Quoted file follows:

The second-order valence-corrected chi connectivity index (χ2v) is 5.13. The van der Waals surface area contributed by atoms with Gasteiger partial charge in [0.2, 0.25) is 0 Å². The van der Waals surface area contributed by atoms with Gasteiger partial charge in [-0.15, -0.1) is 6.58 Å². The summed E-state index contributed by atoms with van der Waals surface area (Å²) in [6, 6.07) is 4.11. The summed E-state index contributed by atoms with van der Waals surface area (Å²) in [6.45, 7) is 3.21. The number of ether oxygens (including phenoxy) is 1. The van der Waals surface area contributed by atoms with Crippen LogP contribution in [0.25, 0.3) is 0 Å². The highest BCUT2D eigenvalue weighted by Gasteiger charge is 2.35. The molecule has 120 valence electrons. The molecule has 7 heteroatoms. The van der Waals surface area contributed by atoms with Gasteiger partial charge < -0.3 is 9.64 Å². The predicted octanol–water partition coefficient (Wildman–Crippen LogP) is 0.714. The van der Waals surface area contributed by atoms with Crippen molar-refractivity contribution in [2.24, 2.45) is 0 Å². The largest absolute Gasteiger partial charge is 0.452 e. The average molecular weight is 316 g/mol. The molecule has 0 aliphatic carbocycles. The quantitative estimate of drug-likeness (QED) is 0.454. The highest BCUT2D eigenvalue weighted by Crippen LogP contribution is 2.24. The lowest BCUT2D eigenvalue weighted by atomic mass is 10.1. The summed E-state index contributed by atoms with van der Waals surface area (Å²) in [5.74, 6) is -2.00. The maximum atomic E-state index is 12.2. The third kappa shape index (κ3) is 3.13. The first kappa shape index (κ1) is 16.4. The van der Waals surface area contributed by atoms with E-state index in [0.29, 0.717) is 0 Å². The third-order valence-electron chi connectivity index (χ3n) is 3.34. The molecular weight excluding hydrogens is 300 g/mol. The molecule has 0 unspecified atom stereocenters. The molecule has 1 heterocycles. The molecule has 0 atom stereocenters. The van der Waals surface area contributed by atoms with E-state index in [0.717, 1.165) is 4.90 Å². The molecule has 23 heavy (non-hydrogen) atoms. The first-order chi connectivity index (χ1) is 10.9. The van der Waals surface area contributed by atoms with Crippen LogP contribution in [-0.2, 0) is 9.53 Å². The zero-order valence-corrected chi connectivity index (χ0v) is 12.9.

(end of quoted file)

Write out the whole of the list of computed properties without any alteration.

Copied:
The second-order valence-corrected chi connectivity index (χ2v) is 5.13. The van der Waals surface area contributed by atoms with Gasteiger partial charge in [0.2, 0.25) is 0 Å². The van der Waals surface area contributed by atoms with Gasteiger partial charge in [-0.15, -0.1) is 6.58 Å². The summed E-state index contributed by atoms with van der Waals surface area (Å²) in [6, 6.07) is 4.11. The summed E-state index contributed by atoms with van der Waals surface area (Å²) in [6.45, 7) is 3.21. The number of ether oxygens (including phenoxy) is 1. The van der Waals surface area contributed by atoms with Crippen LogP contribution in [0.25, 0.3) is 0 Å². The highest BCUT2D eigenvalue weighted by Gasteiger charge is 2.35. The molecule has 120 valence electrons. The molecule has 7 heteroatoms. The van der Waals surface area contributed by atoms with Gasteiger partial charge < -0.3 is 9.64 Å². The predicted octanol–water partition coefficient (Wildman–Crippen LogP) is 0.714. The van der Waals surface area contributed by atoms with Crippen molar-refractivity contribution in [2.24, 2.45) is 0 Å². The largest absolute Gasteiger partial charge is 0.452 e. The average molecular weight is 316 g/mol. The molecule has 0 aliphatic carbocycles. The quantitative estimate of drug-likeness (QED) is 0.454. The highest BCUT2D eigenvalue weighted by Crippen LogP contribution is 2.24. The lowest BCUT2D eigenvalue weighted by atomic mass is 10.1. The summed E-state index contributed by atoms with van der Waals surface area (Å²) in [5.74, 6) is -2.00. The maximum atomic E-state index is 12.2. The third kappa shape index (κ3) is 3.13. The first kappa shape index (κ1) is 16.4. The van der Waals surface area contributed by atoms with E-state index in [0.29, 0.717) is 0 Å². The third-order valence-electron chi connectivity index (χ3n) is 3.34. The molecular weight excluding hydrogens is 300 g/mol. The molecule has 0 unspecified atom stereocenters. The molecule has 1 heterocycles. The molecule has 0 atom stereocenters. The van der Waals surface area contributed by atoms with E-state index in [0.717, 1.165) is 4.90 Å². The molecule has 23 heavy (non-hydrogen) atoms. The first-order chi connectivity index (χ1) is 10.9. The van der Waals surface area contributed by atoms with Crippen LogP contribution in [-0.2, 0) is 9.53 Å². The zero-order valence-corrected chi connectivity index (χ0v) is 12.9.